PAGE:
Proofreading Practice: Exercises with model answers and commentary
by Margaret Aherne (Improving Books, 2011): 226pp, £25, ISBN 978 0 9570890 0 6.
Reviewed by Ruth Ekblom
Note: the second edition (January 2017) is now available and the author is giving SfEP members a special discount. More information on discounts available to SfEP members.
I have appreciated the thought and expertise that has gone into this excellent resource as I have worked my way through it. While Margaret compiled the exercises with the novice proofreader in mind, it is as useful to the returning or rusty proofreader as it is to the new.
The book comes in loose-leaf format in an A4 ring binder to make it is easy to remove exercise sheets for copying.* Margaret suggests doing this, keeping the original sheets clean for reference, and working on the copies. The user therefore gets as many opportunities as they need to brush up their skills.
Having completed an exercise, the user is able to turn to the model answer pages at the back of the book, and find out just how well they have done – or not done. Margaret's encouraging commentary after the answer sheet helps to clarify issues, highlights common mistakes people make and provides useful suggestions for avoiding these errors in actual work. It is clear that Margaret wants the user to improve their skill.
* For the second edition (published in 2017), the format was changed to downloadable PDFs.
The exercises are taken from a variety of sources. Apart from giving the student no room for getting bored with the subject, the range illustrates the possibilities for future work for a proofreader. While traditional books feature, there is also an excerpt from a motorcycle maintenance manual as well as drug information sheets and knitting patterns, just for starters.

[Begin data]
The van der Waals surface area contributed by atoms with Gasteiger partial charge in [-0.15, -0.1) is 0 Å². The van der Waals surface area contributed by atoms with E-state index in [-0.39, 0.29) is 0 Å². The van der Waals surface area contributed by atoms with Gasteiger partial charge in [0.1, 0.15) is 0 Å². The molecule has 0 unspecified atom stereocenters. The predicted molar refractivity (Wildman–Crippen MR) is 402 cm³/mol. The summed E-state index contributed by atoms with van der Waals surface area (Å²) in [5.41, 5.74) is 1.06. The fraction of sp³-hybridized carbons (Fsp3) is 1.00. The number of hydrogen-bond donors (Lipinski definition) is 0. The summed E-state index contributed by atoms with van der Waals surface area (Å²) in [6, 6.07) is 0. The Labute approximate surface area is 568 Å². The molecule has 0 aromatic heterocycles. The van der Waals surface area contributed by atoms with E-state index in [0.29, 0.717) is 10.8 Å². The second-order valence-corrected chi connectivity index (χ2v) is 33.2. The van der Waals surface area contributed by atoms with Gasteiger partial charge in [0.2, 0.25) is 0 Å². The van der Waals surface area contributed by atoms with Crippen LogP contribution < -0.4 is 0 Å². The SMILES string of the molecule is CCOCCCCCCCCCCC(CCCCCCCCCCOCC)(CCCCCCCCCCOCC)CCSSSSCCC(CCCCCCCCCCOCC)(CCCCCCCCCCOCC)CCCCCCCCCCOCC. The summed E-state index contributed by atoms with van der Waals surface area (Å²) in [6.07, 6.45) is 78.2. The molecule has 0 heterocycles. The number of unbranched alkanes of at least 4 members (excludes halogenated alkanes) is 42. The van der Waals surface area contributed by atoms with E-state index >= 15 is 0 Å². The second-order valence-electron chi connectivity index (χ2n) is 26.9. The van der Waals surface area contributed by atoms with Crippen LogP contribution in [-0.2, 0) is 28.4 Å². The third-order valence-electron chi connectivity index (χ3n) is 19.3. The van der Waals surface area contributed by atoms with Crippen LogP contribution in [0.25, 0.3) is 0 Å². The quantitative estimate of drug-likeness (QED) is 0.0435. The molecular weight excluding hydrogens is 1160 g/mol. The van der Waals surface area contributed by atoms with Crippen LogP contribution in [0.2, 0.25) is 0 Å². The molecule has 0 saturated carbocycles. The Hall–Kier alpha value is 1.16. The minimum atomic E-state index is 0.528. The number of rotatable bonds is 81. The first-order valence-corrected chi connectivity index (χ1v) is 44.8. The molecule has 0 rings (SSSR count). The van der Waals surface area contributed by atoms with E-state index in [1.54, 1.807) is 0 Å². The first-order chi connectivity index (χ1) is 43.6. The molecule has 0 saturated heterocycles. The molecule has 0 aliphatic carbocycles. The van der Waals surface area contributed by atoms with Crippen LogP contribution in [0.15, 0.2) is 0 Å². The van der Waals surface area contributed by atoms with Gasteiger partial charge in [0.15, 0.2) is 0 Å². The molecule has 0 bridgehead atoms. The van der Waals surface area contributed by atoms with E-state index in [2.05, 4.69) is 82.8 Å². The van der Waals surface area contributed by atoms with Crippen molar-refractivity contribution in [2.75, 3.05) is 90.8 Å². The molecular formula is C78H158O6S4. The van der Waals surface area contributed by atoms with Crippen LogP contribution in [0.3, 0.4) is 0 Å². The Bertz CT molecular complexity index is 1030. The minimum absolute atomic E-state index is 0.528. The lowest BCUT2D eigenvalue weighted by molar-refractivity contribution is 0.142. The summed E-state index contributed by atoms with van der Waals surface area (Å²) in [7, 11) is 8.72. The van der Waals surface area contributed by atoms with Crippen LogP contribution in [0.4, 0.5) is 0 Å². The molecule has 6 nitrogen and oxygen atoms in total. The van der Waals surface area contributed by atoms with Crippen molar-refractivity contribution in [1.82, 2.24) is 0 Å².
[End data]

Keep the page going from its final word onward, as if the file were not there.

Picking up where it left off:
The focus for each unit is different. The five exercises in a unit get progressively more complex and detailed. The final part in each unit is a zero tolerance exercise, giving the student the challenge of finding every error. Unit A covers narrative, Unit B deals with layout and formatting, Unit C with complexity and Unit D addresses the later stages a proofreader might encounter. A coffee break section after Unit D has a series of short but challenging exercises. I found proofreading gibberish certainly got me checking the text letter by letter.
Good value for money
Was this book useful? Yes, without a doubt. I believe it would be good addition to the recommended resources of any proofreading course, for both beginners and improvers. It is good value for money, and has the benefit of being ultimately reusable, if you scan or photocopy the exercises first. I am sure it would help others as much as it has helped and challenged me.